For Christmas week 2020, we have a special treat for you. Yves Hanoulle and I interview great Agilists and Scrum Masters that you will probably not hear from in your local Agile conference.
These are people that are really pushing the state of the practice, and we want to bring their forward-looking, and hopeful ideas to you in our Christmas Special Week for 2020.
When Rashina first got introduced to Agile, she was mesmerized. It was a way of looking at software that focused on people instead of only on the technical aspects of the work to be done.
When we asked Rashina about the most important lesson learned while learning Agile, she shared that it was the ability to deal with, and thrive in uncertainty. The year of 2020 is a great backdrop to illustrate this lesson, and we discuss some of those aspects.
Rashina then explains what she has learned from Agile that she now applies in her work as a researcher.
In this segment, we refer to Rashina’s work, and her website.
Agile Retrospectives by Diana and Esther, is the reference book that Rashina refers to. As she puts it: “of all the different practices, Retrospective reflection is the one that brings it back home.”
And I totally agree, however, she also refers to the New New Product Development Game. A foundational paper that illustrated the power of self-organization in product development. We discuss what aspects from that paper we can learn from and apply to our work as Scrum Masters.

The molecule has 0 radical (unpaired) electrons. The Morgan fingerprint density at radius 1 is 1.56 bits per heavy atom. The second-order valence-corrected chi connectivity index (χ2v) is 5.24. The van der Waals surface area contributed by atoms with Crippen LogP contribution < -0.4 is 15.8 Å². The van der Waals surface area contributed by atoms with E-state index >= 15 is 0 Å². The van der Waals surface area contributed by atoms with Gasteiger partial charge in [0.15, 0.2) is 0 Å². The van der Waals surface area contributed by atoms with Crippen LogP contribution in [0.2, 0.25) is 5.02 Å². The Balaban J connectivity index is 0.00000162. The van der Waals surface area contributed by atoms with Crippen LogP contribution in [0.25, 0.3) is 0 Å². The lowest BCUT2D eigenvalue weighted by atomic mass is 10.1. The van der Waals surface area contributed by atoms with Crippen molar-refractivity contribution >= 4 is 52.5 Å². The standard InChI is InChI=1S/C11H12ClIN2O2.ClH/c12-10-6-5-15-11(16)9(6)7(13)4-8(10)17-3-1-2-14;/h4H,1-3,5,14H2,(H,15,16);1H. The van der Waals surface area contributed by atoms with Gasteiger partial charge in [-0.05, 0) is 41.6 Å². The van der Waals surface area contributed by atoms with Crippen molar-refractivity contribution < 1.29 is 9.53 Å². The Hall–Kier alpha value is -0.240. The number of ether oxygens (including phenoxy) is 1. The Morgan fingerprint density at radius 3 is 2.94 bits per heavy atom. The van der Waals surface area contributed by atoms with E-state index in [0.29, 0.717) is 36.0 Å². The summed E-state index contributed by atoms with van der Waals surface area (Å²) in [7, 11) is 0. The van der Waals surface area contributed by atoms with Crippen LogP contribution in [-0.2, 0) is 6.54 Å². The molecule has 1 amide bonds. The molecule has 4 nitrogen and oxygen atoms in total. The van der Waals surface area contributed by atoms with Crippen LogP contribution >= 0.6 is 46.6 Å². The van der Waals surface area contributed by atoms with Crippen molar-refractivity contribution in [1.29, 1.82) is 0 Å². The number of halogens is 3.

If you want to know more about Rashina and her work you can visit her website, and listen to her TED Talk on Agile Nations. This is the last message, the inspiring message that Rashina leaves for us: “thing big. Agile is already wide spread, but we can learn from it and apply it to more and more challenges.”
What an inspiring interview!
Merry Christmas everybody!
About Rashina Hoda
Rashina is an Associate Professor and the Associate Dean (Academic Workforce) in the Faculty of Information Technology at Monash University, Australia.
She’s been studying people and how they become agile for over a decade. My PhD research explained how agile teams self-organize through the informal roles they play. Rashina has written and spoken extensively on agile transformations, agile project management, customer collaboration, team practices, reflective practices, and culture, with over 70 publications on these topics.
In 2017, Rashina’s Theory of Becoming Agile received the distinguished paper award at the prestigious International Conference on Software Engineering. But she has also applied the theory to a wider societal context and coined the idea of “Agile Nations” captured as a TEDxAuckland talk.